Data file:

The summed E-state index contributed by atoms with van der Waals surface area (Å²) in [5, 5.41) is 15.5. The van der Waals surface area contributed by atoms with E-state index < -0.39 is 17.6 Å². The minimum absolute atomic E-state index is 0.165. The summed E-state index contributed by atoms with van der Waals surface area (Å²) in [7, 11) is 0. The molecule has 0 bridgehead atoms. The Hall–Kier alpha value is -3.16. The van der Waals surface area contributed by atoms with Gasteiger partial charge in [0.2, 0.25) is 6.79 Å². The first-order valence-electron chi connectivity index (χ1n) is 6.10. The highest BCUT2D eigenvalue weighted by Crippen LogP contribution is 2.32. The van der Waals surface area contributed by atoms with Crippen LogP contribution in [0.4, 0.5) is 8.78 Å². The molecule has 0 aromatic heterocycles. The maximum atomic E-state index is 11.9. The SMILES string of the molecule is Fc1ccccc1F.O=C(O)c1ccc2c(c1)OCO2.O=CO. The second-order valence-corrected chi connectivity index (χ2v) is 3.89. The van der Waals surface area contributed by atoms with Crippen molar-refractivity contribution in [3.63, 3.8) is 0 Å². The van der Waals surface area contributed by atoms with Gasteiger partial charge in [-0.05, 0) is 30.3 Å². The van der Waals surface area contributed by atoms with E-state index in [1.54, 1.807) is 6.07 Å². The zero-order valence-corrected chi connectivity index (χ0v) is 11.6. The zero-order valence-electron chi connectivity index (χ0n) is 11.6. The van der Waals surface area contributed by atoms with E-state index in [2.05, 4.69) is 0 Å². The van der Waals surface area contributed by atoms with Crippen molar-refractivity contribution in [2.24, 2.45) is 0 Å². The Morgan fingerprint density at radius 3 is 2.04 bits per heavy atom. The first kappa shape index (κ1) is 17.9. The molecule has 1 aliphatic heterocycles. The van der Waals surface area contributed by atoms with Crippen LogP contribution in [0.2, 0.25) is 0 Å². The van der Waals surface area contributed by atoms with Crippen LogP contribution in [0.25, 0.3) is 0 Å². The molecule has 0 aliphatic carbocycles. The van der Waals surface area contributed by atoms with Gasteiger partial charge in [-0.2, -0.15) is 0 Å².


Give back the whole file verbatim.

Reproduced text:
The summed E-state index contributed by atoms with van der Waals surface area (Å²) in [5, 5.41) is 15.5. The van der Waals surface area contributed by atoms with E-state index < -0.39 is 17.6 Å². The minimum absolute atomic E-state index is 0.165. The summed E-state index contributed by atoms with van der Waals surface area (Å²) in [7, 11) is 0. The molecule has 0 bridgehead atoms. The Hall–Kier alpha value is -3.16. The van der Waals surface area contributed by atoms with Gasteiger partial charge in [0.2, 0.25) is 6.79 Å². The first-order valence-electron chi connectivity index (χ1n) is 6.10. The highest BCUT2D eigenvalue weighted by Crippen LogP contribution is 2.32. The van der Waals surface area contributed by atoms with Crippen LogP contribution in [0.4, 0.5) is 8.78 Å². The molecule has 0 aromatic heterocycles. The maximum atomic E-state index is 11.9. The SMILES string of the molecule is Fc1ccccc1F.O=C(O)c1ccc2c(c1)OCO2.O=CO. The second-order valence-corrected chi connectivity index (χ2v) is 3.89. The van der Waals surface area contributed by atoms with Crippen molar-refractivity contribution in [3.63, 3.8) is 0 Å². The van der Waals surface area contributed by atoms with Gasteiger partial charge in [-0.05, 0) is 30.3 Å². The van der Waals surface area contributed by atoms with E-state index in [1.54, 1.807) is 6.07 Å². The zero-order valence-corrected chi connectivity index (χ0v) is 11.6. The zero-order valence-electron chi connectivity index (χ0n) is 11.6. The van der Waals surface area contributed by atoms with E-state index in [2.05, 4.69) is 0 Å². The van der Waals surface area contributed by atoms with Crippen molar-refractivity contribution in [2.24, 2.45) is 0 Å². The Morgan fingerprint density at radius 3 is 2.04 bits per heavy atom. The first kappa shape index (κ1) is 17.9. The molecule has 1 aliphatic heterocycles. The van der Waals surface area contributed by atoms with Crippen LogP contribution in [0.2, 0.25) is 0 Å². The van der Waals surface area contributed by atoms with Crippen LogP contribution in [0.25, 0.3) is 0 Å². The molecule has 0 aliphatic carbocycles. The van der Waals surface area contributed by atoms with Gasteiger partial charge in [-0.2, -0.15) is 0 Å².